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  • ERATRIANO@xxx.xxx
    Sheesh. yeah, Good Luck! But if there weren t all those laws, every no-talent ripoff artist would be running away with Frodo and Gandalf. There s pros and
    Message 1 of 15 , Dec 21, 1999
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      Sheesh. yeah, Good Luck! But if there weren't all those laws, every
      no-talent ripoff artist would be running away with Frodo and Gandalf.
      There's pros and cons to everything aren't there...

      Lizzie
    • Steve Schaper
      ... I looked at their website. Tarot cards? They have permission make tarot cards? The very Catholic Professor Tolkien must be looking down from Niggle s
      Message 2 of 15 , Dec 21, 1999
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        At 1:16 PM -0500 12/21/99, ERATRIANO@... wrote:
        >From: ERATRIANO@...
        >
        >Sheesh. yeah, Good Luck! But if there weren't all those laws, every
        >no-talent ripoff artist would be running away with Frodo and Gandalf.
        >There's pros and cons to everything aren't there...
        >
        >Lizzie


        I looked at their website. Tarot cards? They have permission make
        tarot cards? The very Catholic Professor Tolkien must be looking down
        from Niggle's Parish in extreme dismay and anger.

        ======================
        Quis custodiet ipsos custodes?
        sschaper@...
        ======================
      • Steve
        ... It is perilous to study too closely the arts of the Enemy.
        Message 3 of 15 , Dec 21, 1999
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          On Tue, 21 Dec 1999, you wrote:
          > From: ERATRIANO@...
          >
          > In a message dated 12/21/1999 1:29:54 PM Eastern Standard Time,
          > sschaper@... writes:
          >
          > << I looked at their website. Tarot cards? They have permission make
          > tarot cards? The very Catholic Professor Tolkien must be looking down
          > from Niggle's Parish in extreme dismay and anger. >>
          > Ooooh no, that's awful... but I can believe, oh definitely, what a market!
          > To cross writers, Screwtape is laughing his head off along about now...
          >
          > Lizzie, who does Tarot but draws lines too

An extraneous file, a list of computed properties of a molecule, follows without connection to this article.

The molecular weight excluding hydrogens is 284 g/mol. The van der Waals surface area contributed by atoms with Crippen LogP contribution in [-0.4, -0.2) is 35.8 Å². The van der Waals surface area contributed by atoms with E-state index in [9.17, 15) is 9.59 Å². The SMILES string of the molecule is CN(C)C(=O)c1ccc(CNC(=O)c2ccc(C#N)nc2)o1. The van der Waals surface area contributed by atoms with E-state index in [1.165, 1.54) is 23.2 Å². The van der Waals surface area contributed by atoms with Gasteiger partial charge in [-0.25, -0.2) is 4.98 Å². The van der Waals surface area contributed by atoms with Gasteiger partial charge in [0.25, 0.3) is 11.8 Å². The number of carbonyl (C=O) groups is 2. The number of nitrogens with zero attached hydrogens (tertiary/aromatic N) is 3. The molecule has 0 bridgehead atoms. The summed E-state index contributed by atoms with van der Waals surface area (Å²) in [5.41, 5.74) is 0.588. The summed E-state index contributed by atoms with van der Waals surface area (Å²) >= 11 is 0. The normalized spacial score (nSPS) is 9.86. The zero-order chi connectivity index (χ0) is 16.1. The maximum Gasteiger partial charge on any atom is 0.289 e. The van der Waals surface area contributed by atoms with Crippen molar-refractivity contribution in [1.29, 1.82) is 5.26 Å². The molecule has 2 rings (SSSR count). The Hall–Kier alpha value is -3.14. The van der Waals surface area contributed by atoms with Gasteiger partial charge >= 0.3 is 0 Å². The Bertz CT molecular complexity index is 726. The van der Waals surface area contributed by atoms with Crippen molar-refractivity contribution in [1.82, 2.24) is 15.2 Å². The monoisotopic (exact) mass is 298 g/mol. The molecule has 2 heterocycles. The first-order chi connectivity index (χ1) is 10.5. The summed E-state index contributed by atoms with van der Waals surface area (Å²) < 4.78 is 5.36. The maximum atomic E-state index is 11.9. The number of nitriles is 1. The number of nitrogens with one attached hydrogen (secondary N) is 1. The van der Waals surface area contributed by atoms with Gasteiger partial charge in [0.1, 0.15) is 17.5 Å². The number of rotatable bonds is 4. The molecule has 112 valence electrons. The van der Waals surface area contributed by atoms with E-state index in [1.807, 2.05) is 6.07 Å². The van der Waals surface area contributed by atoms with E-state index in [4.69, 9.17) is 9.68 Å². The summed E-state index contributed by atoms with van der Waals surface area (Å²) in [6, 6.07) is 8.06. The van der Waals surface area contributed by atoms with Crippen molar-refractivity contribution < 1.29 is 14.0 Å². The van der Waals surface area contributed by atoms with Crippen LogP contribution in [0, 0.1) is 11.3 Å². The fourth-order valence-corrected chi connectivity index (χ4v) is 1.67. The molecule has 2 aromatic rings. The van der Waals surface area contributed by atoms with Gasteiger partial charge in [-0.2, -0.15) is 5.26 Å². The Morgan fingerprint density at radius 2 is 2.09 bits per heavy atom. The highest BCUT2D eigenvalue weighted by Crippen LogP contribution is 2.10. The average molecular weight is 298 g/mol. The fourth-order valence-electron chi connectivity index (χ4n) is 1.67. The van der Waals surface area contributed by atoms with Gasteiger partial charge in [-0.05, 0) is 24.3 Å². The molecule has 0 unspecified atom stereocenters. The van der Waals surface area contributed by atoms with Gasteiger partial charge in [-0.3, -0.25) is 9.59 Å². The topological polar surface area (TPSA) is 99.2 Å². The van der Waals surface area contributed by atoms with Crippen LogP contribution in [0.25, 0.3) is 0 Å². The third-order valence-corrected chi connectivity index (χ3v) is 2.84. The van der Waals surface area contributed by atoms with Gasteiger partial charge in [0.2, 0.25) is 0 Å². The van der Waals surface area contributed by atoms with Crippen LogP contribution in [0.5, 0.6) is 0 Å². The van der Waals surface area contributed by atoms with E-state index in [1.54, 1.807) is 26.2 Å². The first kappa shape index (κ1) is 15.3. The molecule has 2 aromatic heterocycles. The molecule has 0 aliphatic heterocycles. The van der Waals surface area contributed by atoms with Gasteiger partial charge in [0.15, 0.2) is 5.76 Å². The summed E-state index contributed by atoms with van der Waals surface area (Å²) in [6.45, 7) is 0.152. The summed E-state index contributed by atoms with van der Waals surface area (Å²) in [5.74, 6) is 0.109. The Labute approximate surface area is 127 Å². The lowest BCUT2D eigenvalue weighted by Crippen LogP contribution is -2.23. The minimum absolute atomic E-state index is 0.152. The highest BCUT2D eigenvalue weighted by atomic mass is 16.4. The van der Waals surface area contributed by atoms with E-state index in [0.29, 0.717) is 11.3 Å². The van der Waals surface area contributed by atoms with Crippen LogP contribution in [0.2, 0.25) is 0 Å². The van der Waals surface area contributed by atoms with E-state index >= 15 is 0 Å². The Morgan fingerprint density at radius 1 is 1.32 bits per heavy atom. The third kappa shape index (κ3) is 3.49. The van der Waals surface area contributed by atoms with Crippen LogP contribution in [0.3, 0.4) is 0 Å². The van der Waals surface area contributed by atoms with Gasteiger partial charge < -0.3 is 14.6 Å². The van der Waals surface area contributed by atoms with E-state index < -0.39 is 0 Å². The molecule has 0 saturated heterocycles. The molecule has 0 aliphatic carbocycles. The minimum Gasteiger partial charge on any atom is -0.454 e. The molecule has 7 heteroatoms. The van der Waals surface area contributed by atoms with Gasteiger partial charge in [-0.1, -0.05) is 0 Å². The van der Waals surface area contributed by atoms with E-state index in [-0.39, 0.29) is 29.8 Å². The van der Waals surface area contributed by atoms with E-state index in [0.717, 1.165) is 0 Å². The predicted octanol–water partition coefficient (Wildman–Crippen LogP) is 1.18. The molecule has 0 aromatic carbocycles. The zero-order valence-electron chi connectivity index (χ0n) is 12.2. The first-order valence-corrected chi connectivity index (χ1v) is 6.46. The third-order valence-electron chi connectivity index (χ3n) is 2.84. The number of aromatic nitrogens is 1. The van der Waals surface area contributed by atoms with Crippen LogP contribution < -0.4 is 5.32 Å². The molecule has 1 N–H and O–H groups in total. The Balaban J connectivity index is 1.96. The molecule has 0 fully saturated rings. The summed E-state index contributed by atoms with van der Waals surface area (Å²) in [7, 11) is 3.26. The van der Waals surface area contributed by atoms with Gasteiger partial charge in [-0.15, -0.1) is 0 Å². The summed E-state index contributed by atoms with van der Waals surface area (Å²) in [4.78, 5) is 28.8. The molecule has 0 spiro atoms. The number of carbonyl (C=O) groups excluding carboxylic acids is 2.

>

          It is perilous to study too closely the arts of the Enemy.
        • ERATRIANO@xxx.xxx
          In a message dated 12/21/1999 1:29:54 PM Eastern Standard Time, sschaper@uswest.net writes:
          Message 4 of 15 , Dec 21, 1999
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            In a message dated 12/21/1999 1:29:54 PM Eastern Standard Time,
            sschaper@... writes:

            << I looked at their website. Tarot cards? They have permission make
            tarot cards? The very Catholic Professor Tolkien must be looking down
            from Niggle's Parish in extreme dismay and anger. >>
            Ooooh no, that's awful... but I can believe, oh definitely, what a market!
            To cross writers, Screwtape is laughing his head off along about now...

            Lizzie, who does Tarot but draws lines too
          • Berni Phillips
            ... Yes, there was quite an angry letter in Mythprint about this issue. The use of tarot cards falls into fortune telling, which is proscribed by the Catholic
            Message 5 of 15 , Dec 21, 1999
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              ERATRIANO@... wrote:

              > sschaper@... writes:
              >
              > << I looked at their website. Tarot cards? They have permission make
              > tarot cards? The very Catholic Professor Tolkien must be looking down
              > from Niggle's Parish in extreme dismay and anger. >>

              > Ooooh no, that's awful... but I can believe, oh definitely, what a market!
              > To cross writers, Screwtape is laughing his head off along about now...
              >
              > Lizzie, who does Tarot but draws lines too

              Yes, there was quite an angry letter in Mythprint about this issue. The
              use of tarot cards falls into fortune telling, which is proscribed by
              the Catholic Church. On the other hand, I'd expect those cards are no
              more used for fortune telling than the fancy plates that the Franklin
              Mint sells are used for eating off of. The cards are a vehicle for the
              art.

              Berni
              Quick, close your eyes:
            • Stephen123@xxx.xxx
              The Tarot cards surprise me too. Tolkien Enterprises has always had some odd ideas. But keep in mind that several obviously noble, good characters engage in
              Message 6 of 15 , Dec 21, 1999